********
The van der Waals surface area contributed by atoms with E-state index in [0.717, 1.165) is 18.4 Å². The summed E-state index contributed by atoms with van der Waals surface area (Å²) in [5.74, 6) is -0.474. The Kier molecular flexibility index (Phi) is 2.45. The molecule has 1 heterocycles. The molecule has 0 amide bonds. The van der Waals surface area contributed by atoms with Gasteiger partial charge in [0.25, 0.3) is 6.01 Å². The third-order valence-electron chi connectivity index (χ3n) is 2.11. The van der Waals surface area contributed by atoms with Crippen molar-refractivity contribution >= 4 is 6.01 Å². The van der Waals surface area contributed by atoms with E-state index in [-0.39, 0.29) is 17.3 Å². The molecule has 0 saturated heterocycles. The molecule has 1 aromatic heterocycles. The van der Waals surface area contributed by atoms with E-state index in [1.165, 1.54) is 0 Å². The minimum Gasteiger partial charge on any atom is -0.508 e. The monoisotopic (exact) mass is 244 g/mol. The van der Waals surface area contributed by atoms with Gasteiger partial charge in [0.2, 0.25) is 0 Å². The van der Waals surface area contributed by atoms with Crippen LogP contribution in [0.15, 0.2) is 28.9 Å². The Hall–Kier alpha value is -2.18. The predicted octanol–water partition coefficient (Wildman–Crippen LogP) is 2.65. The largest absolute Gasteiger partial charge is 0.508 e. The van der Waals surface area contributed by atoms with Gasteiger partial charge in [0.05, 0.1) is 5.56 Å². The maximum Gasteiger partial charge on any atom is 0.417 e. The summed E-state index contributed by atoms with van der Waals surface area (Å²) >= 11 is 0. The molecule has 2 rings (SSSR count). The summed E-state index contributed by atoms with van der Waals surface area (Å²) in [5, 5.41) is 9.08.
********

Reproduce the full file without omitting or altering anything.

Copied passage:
The van der Waals surface area contributed by atoms with E-state index in [0.717, 1.165) is 18.4 Å². The summed E-state index contributed by atoms with van der Waals surface area (Å²) in [5.74, 6) is -0.474. The Kier molecular flexibility index (Phi) is 2.45. The molecule has 1 heterocycles. The molecule has 0 amide bonds. The van der Waals surface area contributed by atoms with Gasteiger partial charge in [0.25, 0.3) is 6.01 Å². The third-order valence-electron chi connectivity index (χ3n) is 2.11. The van der Waals surface area contributed by atoms with Crippen molar-refractivity contribution >= 4 is 6.01 Å². The van der Waals surface area contributed by atoms with E-state index in [-0.39, 0.29) is 17.3 Å². The molecule has 0 saturated heterocycles. The molecule has 1 aromatic heterocycles. The van der Waals surface area contributed by atoms with E-state index in [1.165, 1.54) is 0 Å². The minimum Gasteiger partial charge on any atom is -0.508 e. The monoisotopic (exact) mass is 244 g/mol. The van der Waals surface area contributed by atoms with Gasteiger partial charge in [0.2, 0.25) is 0 Å². The van der Waals surface area contributed by atoms with Crippen LogP contribution in [0.15, 0.2) is 28.9 Å². The Hall–Kier alpha value is -2.18. The predicted octanol–water partition coefficient (Wildman–Crippen LogP) is 2.65. The largest absolute Gasteiger partial charge is 0.508 e. The van der Waals surface area contributed by atoms with Gasteiger partial charge in [0.05, 0.1) is 5.56 Å². The maximum Gasteiger partial charge on any atom is 0.417 e. The summed E-state index contributed by atoms with van der Waals surface area (Å²) >= 11 is 0. The molecule has 2 rings (SSSR count). The summed E-state index contributed by atoms with van der Waals surface area (Å²) in [5, 5.41) is 9.08.